Thursday, December 30, 2010


I'm borrowing this picture of Mt Rogers from a friend. I imagine the snowy coat from a couple of years ago is similar to what Mt Rogers is wearing now. I backpacked up there for the first time in October of this year. It is truly beautiful. As I reflect back on 2010, one of my personal heroes comes to mind - Rachel Carson. Though the subject matter of some of her writings will unsettle the most stable person, her writings are eloquent, provocative and beautiful.
"Those who contemplate the beauty of the Earth find reserves of strength that will endure as long as life lasts."
I have definitely tapped into those strengths this year. This winter I find myself pouring over seed catalogs and a book entitled Edible Forest Gardens yearning to turn the soil and plant new life. I will plant some old favorites: rosemary for friendship and remembrance; lavender for its calming smell and simple beauty; candy tuft as a nod to familial generations before me; sage for deserts of Oregon and its yummy addition to food; hellebores for a wonderful gardening friend. I'll also plant a tree or two - probably a dogwood and a redbud. I like to plant trees to mark significant years in my life. With inspiration from the Edible Forest Gardens, I'm pondering wild ginger and galax for areas of my yard that are in full shade beneath the maple trees.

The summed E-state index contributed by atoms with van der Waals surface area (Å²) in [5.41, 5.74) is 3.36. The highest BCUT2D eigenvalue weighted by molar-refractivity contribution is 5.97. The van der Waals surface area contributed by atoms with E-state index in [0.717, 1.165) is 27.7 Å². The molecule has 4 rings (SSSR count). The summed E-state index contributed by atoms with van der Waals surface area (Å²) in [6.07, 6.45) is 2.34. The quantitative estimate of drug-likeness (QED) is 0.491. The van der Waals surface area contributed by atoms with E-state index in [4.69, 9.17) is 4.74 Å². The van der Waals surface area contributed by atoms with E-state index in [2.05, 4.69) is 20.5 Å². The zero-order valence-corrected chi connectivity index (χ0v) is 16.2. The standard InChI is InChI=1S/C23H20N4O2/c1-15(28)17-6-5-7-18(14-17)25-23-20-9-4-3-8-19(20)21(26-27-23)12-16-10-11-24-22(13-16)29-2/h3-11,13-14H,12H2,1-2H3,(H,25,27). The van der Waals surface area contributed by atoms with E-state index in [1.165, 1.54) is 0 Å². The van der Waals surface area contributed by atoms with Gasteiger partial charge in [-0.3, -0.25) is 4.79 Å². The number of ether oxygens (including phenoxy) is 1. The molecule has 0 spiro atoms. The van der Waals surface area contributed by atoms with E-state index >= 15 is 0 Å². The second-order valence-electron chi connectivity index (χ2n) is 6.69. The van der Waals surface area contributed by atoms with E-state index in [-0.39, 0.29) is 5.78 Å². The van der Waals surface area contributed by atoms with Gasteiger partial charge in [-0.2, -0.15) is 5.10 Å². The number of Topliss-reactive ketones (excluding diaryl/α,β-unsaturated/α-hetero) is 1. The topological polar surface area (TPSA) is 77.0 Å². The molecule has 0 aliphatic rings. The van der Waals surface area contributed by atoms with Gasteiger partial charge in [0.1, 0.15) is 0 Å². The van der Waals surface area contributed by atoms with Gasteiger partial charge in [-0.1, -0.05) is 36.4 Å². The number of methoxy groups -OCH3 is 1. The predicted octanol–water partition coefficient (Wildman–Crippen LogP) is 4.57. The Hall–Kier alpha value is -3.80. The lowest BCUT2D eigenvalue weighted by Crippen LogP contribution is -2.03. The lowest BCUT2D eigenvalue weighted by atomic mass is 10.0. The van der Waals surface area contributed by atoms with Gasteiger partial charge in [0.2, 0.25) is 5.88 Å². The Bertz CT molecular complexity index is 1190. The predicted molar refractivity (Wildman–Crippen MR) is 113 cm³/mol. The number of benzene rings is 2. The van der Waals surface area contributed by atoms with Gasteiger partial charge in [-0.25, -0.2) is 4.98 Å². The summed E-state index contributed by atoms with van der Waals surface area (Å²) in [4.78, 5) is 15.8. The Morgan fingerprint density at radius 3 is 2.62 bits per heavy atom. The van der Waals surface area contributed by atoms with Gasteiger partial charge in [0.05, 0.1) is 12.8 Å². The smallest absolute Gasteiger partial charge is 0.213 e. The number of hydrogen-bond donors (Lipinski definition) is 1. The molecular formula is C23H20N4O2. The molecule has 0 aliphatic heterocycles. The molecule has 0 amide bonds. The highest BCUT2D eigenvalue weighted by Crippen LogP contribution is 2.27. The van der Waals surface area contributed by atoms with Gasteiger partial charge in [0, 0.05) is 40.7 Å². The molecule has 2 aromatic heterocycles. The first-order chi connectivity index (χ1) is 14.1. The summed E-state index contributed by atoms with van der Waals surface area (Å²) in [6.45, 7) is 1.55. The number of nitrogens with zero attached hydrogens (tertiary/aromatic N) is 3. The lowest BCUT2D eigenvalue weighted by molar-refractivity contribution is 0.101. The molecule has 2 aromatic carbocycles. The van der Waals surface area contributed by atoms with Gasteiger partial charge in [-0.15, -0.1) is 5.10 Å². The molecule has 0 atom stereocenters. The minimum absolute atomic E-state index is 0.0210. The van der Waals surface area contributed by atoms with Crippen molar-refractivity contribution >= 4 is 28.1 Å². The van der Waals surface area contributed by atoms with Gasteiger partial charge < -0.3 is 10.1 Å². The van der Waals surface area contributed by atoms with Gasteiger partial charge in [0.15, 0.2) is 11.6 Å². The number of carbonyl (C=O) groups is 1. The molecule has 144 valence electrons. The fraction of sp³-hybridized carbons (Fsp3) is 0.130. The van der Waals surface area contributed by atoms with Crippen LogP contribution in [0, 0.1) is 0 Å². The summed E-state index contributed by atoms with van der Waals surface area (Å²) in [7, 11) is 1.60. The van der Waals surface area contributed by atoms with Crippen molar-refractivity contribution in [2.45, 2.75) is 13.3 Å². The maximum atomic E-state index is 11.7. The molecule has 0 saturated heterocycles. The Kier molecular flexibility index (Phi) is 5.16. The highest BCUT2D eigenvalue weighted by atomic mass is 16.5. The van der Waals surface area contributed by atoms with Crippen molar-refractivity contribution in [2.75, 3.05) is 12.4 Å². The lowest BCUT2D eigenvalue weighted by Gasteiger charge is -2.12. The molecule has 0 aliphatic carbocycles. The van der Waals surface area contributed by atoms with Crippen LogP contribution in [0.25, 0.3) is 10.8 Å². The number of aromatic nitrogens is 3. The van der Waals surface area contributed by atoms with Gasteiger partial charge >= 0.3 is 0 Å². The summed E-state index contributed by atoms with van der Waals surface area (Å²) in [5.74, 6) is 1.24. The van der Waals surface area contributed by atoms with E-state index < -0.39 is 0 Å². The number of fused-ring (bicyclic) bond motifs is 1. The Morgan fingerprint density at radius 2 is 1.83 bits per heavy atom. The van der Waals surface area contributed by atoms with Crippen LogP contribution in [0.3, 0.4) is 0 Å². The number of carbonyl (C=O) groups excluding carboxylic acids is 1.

I look forward to closing out 2010 settled into a local gem to enjoy some amazing food, have my ears tickled by the sounds of my roots, and smile at the prospects of a new year.

Thursday, December 16, 2010

Bubbles. Tiny Bubbles.

The last week or two have proven to be an adjustment and dynamic experiment to living with single pane windows and an older home. Some of the steel windows downstairs don't seal as well as they used to seal. Weatherstripping on doors is deteriorated or non-existent. Cold air pours off the bottom of the windward windows. My thermostat is already set higher than I would like and I fear this month's gas bill.